i. Thou shalt not take the Lord’s name in vain.
What concerns us are our meaningful shared values; I did not attempt to enumerate all the shared values and symbols. One could easily add the value of study, the fact that God hears the prayers of every one of us, the Old Testament, the significance of Jerusalem, values of modesty and family values – which are not reducible to moral values, identifying with those who suffer and so on. Faced with these, one might think that the similarities are so numerous that they threaten differences. Nevertheless, in order to clarify that which I here propose, it is worthwhile making the comparison to other shared systems, if only in one or two sentences. The seven Noahide commandments to which, according to Judaism, all human beings, whatever their origins, are obligated. They do not include belief in God yet they do include the prohibition of idolatry. Most of the principles I outlined above do not apply to them. Of Rabbi Albo’s principles only the first is included here, while I do not mention the other two—reward and punishment, and the origin of Torah as Divine revelation—despite the fact that some of the principles I enumerated above (a – i) are to be found in the Jewish tradition. The differences between monotheistic religions cannot conceal the huge expanse of their common ground.
C. 2.1 Expansion
Karl Barth made the attempt to create a platform from which to withstand the ill winds he identified that were raging in his country at the time, and as a good Christian, he tried to take action to abolish the idolatry that arose within the rise of Nazism. Our parallel proposal is that the alliance between those working to promote the broad expanse of common ground shared by all monotheistic camps must be constructed in face of the dangerous developments within monotheism. This movement of activists from the world over will go beyond interfaith dialog and not be limited to clerics from all creeds, despite the fact that it may well receive their support; it will advance toward establishing a shared political and social agenda. This will not be an encounter for the making of mutual acquaintance, nor even for a clarification of principles of faith, but will deal with taking action whose central justification will be – without exaggeration – the prevention of great disasters or, put in a positive way, the rescue of world peace.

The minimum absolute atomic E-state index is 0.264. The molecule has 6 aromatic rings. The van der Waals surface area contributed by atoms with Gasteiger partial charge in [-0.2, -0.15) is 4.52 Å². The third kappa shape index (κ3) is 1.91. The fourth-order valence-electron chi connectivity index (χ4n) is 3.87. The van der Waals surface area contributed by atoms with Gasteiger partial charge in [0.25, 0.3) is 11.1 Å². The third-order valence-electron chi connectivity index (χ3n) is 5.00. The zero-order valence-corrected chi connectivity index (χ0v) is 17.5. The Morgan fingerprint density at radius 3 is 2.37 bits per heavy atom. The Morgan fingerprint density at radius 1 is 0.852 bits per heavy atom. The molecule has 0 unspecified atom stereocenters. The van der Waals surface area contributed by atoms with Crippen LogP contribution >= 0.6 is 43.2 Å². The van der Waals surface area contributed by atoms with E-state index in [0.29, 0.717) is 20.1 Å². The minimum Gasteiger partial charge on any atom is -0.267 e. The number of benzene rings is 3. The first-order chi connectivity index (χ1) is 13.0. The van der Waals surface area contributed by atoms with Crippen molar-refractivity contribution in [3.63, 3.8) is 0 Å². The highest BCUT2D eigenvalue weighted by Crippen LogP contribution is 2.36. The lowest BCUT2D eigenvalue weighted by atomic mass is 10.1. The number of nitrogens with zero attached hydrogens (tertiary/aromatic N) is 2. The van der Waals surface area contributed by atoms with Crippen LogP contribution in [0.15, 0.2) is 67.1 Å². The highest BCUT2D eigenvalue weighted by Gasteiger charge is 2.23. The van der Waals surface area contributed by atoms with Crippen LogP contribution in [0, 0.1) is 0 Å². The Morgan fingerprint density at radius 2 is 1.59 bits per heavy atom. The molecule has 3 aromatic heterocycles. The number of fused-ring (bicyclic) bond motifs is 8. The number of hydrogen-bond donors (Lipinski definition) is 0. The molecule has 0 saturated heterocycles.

Thus, along with the great ideologies that traverse traditions, such as Liberalism, Marxism or Feminism, this will be a broad ideology that will include members of different traditions who are, on the one hand, committed to their own traditions yet perceive the obligation of acting together with members of other traditions for the benefit of shared values, on the other.
Several questions naturally present themselves that deserve immediate comment. See the relationship to democracy (the interview between Habermas and the previous Pope). It seems to me that the answer here is rather simple. Tyranny is the modern day idolatry and the battle with every tyrannical regime is certainly an important task for the partnership under discussion. From the point of view of Judaism, it is not surprising that tyranny, as an expression of idolatry, and a disregard for the value of human life go hand in hand. A deeper question concerns the tendency to control that is found in certain interpretations of some traditions—the ideal that Islam, Judaism or the Catholic Church will rule over everything. Here too, it seems that democracy is the condition for the integration of interfaith joint forces. The suspicion that adherents to freedom harbor toward clerics who claim to be His representatives on earth is well-founded in human history. Our expectation is that here, too, the principles of the separation of powers, freedom of religion etc. are most likely to be well secured in a democratic regime. What is important here is that these activists acting from their traditions know how to differentiate between the secular regimes that secure freedom of religion and those that do not.